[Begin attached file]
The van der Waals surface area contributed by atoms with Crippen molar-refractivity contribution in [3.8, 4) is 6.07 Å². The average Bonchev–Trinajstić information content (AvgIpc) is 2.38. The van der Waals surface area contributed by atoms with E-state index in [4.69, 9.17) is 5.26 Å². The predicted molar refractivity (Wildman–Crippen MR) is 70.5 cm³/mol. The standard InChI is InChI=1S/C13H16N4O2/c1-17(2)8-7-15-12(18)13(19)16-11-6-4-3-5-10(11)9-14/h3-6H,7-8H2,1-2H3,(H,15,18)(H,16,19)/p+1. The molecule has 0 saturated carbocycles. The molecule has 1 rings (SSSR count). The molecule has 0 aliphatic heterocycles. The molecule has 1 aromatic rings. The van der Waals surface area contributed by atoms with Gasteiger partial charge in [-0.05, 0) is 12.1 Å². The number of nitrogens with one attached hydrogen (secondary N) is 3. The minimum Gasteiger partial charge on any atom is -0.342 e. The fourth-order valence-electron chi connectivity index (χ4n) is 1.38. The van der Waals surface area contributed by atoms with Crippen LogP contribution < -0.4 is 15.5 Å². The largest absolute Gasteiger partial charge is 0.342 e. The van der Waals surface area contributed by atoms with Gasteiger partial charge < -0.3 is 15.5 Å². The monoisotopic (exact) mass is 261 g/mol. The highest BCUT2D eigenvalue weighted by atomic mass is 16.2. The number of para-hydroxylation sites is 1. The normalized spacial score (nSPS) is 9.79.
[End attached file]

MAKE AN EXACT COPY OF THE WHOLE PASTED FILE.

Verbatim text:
The van der Waals surface area contributed by atoms with Crippen molar-refractivity contribution in [3.8, 4) is 6.07 Å². The average Bonchev–Trinajstić information content (AvgIpc) is 2.38. The van der Waals surface area contributed by atoms with E-state index in [4.69, 9.17) is 5.26 Å². The predicted molar refractivity (Wildman–Crippen MR) is 70.5 cm³/mol. The standard InChI is InChI=1S/C13H16N4O2/c1-17(2)8-7-15-12(18)13(19)16-11-6-4-3-5-10(11)9-14/h3-6H,7-8H2,1-2H3,(H,15,18)(H,16,19)/p+1. The molecule has 0 saturated carbocycles. The molecule has 1 rings (SSSR count). The molecule has 0 aliphatic heterocycles. The molecule has 1 aromatic rings. The van der Waals surface area contributed by atoms with Gasteiger partial charge in [-0.05, 0) is 12.1 Å². The number of nitrogens with one attached hydrogen (secondary N) is 3. The minimum Gasteiger partial charge on any atom is -0.342 e. The fourth-order valence-electron chi connectivity index (χ4n) is 1.38. The van der Waals surface area contributed by atoms with Crippen LogP contribution < -0.4 is 15.5 Å². The largest absolute Gasteiger partial charge is 0.342 e. The van der Waals surface area contributed by atoms with Gasteiger partial charge < -0.3 is 15.5 Å². The monoisotopic (exact) mass is 261 g/mol. The highest BCUT2D eigenvalue weighted by atomic mass is 16.2. The number of para-hydroxylation sites is 1. The normalized spacial score (nSPS) is 9.79.